Race, Rights and Resources

Charles R. Hale, dean of social sciences, will deliver the campus’s annual Diversity Lecture

Two years into his undergraduate education at Harvard University, Charles R. Hale heard about a group of llama and alpaca herders in Bolivia engaged in a struggle for social justice. They sought to create an organization that would challenge discriminatory practices and advance their collective well-being.

Hale wanted to learn more, so he left school and traveled from his home in Iowa City to La Paz, Bolivia, and then to the altiplano (high plains) near the Chilean border.

The activism of those herders would become the foundation of Hale’s academic career, leading him to Nicaragua, where he conducted field research for his doctorate in anthropology, and then Guatemala, Honduras and Mexico. For 30 years he has studied the indigenous and Afro-descendant peoples of Latin America and the Caribbean, focusing on racial and ethnic relations, racism, social movements for rights and resources. 

Now the SAGE Sara Miller McCune Dean of Social Sciences at UC Santa Barbara, Hale will discuss the meaning of his research in a talk titled “Race, Rights and Resources: Bringing ‘Home’ Three Decades of Activist Research in Latin America.” This Diversity Lecture sponsored by the campus’s MultiCultural Center (MCC) will begin at 6 p.m. Thursday, Nov. 8, in the MCC Theater. It is free and open to the public.

“We need people who are thinking about how the university needs to be constituted differently in order to address the challenges of our times,” said Hale. “This need for institutional change in the university echoes in important ways the lessons that I learned from studying black and indigenous movements.”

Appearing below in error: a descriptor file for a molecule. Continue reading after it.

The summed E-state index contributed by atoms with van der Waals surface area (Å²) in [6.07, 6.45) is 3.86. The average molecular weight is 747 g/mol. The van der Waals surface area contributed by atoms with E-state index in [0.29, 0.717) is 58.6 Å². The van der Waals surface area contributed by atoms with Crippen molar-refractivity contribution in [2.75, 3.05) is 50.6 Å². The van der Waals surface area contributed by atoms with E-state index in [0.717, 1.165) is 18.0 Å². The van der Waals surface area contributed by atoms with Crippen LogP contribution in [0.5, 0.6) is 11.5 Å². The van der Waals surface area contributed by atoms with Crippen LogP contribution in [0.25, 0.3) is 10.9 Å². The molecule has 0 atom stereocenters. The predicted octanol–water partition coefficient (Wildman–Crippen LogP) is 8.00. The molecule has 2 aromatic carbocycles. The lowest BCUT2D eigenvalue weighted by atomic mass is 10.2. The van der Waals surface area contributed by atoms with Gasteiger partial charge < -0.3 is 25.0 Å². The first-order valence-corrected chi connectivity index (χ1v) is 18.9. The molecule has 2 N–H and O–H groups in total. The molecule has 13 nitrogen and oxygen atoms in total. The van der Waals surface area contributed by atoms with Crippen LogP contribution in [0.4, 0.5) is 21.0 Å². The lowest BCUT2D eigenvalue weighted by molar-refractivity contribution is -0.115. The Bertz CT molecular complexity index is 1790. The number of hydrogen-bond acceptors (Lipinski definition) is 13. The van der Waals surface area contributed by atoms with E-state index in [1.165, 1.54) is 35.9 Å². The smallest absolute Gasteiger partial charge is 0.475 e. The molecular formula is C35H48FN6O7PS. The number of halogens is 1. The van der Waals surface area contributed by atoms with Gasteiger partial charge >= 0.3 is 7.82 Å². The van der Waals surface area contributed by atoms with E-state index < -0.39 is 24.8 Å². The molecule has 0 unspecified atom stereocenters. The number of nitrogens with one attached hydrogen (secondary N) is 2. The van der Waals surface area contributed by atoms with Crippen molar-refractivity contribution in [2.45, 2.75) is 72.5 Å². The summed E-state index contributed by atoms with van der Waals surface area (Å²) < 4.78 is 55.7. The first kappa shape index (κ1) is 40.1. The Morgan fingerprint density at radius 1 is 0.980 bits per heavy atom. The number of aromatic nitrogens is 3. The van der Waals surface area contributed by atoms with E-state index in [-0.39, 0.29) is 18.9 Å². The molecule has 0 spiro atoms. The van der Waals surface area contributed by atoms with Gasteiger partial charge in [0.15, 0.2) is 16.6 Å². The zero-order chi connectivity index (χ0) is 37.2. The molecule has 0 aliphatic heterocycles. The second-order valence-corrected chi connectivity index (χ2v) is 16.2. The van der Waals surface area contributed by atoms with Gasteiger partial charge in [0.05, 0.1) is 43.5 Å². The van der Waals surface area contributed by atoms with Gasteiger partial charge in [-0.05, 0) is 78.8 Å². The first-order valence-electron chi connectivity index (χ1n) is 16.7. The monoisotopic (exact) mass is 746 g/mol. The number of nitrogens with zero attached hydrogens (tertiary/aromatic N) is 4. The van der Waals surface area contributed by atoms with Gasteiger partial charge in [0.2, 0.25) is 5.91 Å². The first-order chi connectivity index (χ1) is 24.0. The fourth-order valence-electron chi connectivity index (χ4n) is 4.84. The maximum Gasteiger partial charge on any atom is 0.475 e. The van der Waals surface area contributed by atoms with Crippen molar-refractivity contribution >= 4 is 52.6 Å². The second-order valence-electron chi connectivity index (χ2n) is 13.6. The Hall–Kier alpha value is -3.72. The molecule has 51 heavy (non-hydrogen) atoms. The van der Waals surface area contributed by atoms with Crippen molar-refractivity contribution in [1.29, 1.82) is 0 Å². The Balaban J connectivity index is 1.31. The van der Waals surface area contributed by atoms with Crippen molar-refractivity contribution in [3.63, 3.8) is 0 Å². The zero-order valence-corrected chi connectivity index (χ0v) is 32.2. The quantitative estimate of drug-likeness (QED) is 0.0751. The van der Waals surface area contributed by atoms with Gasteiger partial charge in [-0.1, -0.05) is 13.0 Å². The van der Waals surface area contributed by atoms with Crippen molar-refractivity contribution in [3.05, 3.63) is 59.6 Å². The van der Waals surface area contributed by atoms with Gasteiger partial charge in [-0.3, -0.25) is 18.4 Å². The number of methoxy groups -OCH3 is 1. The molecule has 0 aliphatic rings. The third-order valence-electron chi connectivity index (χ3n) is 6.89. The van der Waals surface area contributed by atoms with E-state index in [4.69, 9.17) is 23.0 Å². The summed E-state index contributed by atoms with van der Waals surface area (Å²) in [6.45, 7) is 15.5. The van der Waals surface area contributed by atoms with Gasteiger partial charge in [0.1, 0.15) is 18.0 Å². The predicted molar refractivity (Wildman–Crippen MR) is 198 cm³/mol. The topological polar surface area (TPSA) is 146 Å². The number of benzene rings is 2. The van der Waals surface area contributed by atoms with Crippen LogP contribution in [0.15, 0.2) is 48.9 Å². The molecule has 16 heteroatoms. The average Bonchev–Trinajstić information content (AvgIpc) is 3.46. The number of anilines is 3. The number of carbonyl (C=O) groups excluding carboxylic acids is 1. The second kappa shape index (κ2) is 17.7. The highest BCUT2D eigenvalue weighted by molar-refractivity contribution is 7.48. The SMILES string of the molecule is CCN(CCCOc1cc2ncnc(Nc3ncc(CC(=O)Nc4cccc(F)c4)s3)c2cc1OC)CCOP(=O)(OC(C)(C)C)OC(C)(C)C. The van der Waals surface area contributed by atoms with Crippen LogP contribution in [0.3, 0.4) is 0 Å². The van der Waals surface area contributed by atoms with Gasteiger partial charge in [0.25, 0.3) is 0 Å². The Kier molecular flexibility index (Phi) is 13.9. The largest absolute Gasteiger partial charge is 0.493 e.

The lecture, he noted, also “is an attempt to think through for myself, and then for others, how to make a transition between a long stint as primarily a scholar and teacher to administration.”

Hale, who came to UC Santa Barbara in January, moved into administrative roles 10 years ago at the University of Texas at Austin, to find ways for public universities to more fully meet their mandate to serve society for the common good. 

“I think the university’s operations are predicated on the idea that our political and environmental systems are working well, which makes sense because the university is embedded in those systems,” he explained. “The problem is that there are signs of deep vulnerabilities in our larger society. Our democratic institutions aren’t working that well. Our economy is producing deepened inequality, and our environment is in serious distress. There’s a danger that the university would, instead of addressing these large and pressing problems, continue under the assumption that the system is working well, that systemic change is not necessary or possible.”

Hale’s research helps to inform this analysis, he said, because he examined how indigenous peoples made changes to address the system’s shortcomings and raised their voices to ask “hard questions and explore radically alternative ways of organizing our worlds to guarantee their children’s future survival and well-being.”

Known for his extensive work with the Miskitu, Creole and Garifuna peoples of Central America, who have pushed their societies toward transitions from mono-ethnic governance toward the recognition of of rights to autonomy, territory and other forms of multicultural citizenship, Hale has embraced the university’s principles of interdisciplinary approach to complex social problems. 

“I think one of the key contributions that we can make both to the University of California and more broadly,” he said, “is to advance the argument that many of the most pressing needs of our society are effectively addressed with scientific and technological innovation, only when creatively combined with sustained attention to a given problem’s social and political dimensions.”

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